Syria’s refugees are on my mind these days. Each Wednesday, I’ll share with you some of what we know about the crisis.
Syrian refugees are in the forefront of the news for good reason: The United States Agency for International Development (USAID) estimates that more than 2 million people have fled Syria since the crisis erupted there in March 2011.
Syria’s refugees need the world’s attention, so in this weekly blog post, I’d like to update you on the latest news of the crisis and how LIRS and our partners are responding. If the fighting drags on, resettlement will need to be considered a viable option for Syrians driven from their homeland. LIRS stands ready to help. We have refugee resettlement experience reaching back to World War II. More recently, through our 28 affiliates in 26 states, we resettled thousands of Iraqis and others displaced by the last Gulf War.
Syria has handed over information about its chemical weapons after a deal was struck between the US, Russia, and other foreign allies. The plan called for an inventory of Syria’s chemical weapons within a week, and for their destruction or removal from the country by mid-2014. On September 28th, the U.N Security Council unanimously approved the plan.
Despite the agreement, Syrians are fleeing their home at an increasing rate. According to USAID, 5,000 people are now fleeing Syria daily. Food security is a top concern for refugees, who often travel, sometimes on foot, for days to reach safety in a neighboring country. When they arrive at camps, high-energy biscuits and emergency meal replacement bars are provided by the World Food Program (WFP).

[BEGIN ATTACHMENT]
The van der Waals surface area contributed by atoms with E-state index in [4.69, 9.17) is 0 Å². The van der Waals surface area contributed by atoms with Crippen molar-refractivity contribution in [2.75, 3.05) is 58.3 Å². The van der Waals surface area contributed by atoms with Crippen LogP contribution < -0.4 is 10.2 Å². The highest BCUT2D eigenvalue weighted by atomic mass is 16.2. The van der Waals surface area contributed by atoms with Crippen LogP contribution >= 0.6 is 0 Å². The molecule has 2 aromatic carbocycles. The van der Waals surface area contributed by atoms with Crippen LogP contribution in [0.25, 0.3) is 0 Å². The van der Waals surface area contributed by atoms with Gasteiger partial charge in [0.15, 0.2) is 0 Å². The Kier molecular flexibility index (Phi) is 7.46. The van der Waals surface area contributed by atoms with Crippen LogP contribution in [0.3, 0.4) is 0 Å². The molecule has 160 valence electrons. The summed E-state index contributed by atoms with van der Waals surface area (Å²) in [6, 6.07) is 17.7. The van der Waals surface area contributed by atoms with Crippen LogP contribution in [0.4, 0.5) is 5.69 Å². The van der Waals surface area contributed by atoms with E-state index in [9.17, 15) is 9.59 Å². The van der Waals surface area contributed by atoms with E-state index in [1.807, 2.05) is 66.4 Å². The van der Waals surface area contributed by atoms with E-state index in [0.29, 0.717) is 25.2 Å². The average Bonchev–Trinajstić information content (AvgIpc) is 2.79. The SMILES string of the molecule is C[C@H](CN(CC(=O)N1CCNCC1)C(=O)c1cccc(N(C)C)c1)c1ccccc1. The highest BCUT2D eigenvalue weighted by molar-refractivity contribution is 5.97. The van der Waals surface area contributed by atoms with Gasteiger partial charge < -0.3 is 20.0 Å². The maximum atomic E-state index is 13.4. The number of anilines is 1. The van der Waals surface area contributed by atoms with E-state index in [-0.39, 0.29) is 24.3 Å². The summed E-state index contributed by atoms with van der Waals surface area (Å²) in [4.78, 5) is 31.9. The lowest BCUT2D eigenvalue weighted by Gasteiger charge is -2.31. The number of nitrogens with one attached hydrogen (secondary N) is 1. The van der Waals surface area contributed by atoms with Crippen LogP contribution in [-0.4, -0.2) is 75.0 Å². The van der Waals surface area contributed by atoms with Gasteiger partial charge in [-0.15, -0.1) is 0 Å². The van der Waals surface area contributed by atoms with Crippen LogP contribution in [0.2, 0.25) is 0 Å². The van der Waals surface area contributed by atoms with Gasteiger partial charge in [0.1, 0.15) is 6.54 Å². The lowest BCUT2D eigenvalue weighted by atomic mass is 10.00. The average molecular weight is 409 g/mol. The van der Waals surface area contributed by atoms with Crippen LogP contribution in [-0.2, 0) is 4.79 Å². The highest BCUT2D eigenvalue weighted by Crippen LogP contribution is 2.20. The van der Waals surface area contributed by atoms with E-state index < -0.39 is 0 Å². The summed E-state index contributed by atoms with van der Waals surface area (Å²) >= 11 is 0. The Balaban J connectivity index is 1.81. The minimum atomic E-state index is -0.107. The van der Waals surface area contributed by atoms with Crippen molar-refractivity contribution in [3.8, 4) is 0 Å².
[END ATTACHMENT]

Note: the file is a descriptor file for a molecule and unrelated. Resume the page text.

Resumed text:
The WFP has been at the forefront of the food supply issue, providing sustenance for 1.1 million refugees in Jordan, Lebanon, Egypt, Iraq, and Turkey. They aim to feed up to 6.5 million Syrians between now and December. The organization provides food through vouchers, which allow families to buy their own groceries while helping the local economy. WFP also delivers rations to camps, which typically include rice, sugar, salt, flour, lentils, and vegetable oil, and they are working to supply specialized products to prevent and treat malnutrition among children.
WFP’s quick and consistent responses have been able to meet most of the critical demands for food. Ute Meir, WFP’s acting Country Director in Iraq, stated that WFP had “mobilized enough food to meet most of the urgent food needs of Syrian refugees in camps and transit centers in northern Iraq.” LIRS applauds WFP for their comprehensive efforts supplying food to refugees.
The World Food Program website is a good place to learn more and discover how you can support their work for Syrian refugees.
Next Wednesday, you’ll be able to find further updates on Syrian refugees here at Redefining Welcome.
Image credit: Margaret Besheer, VOA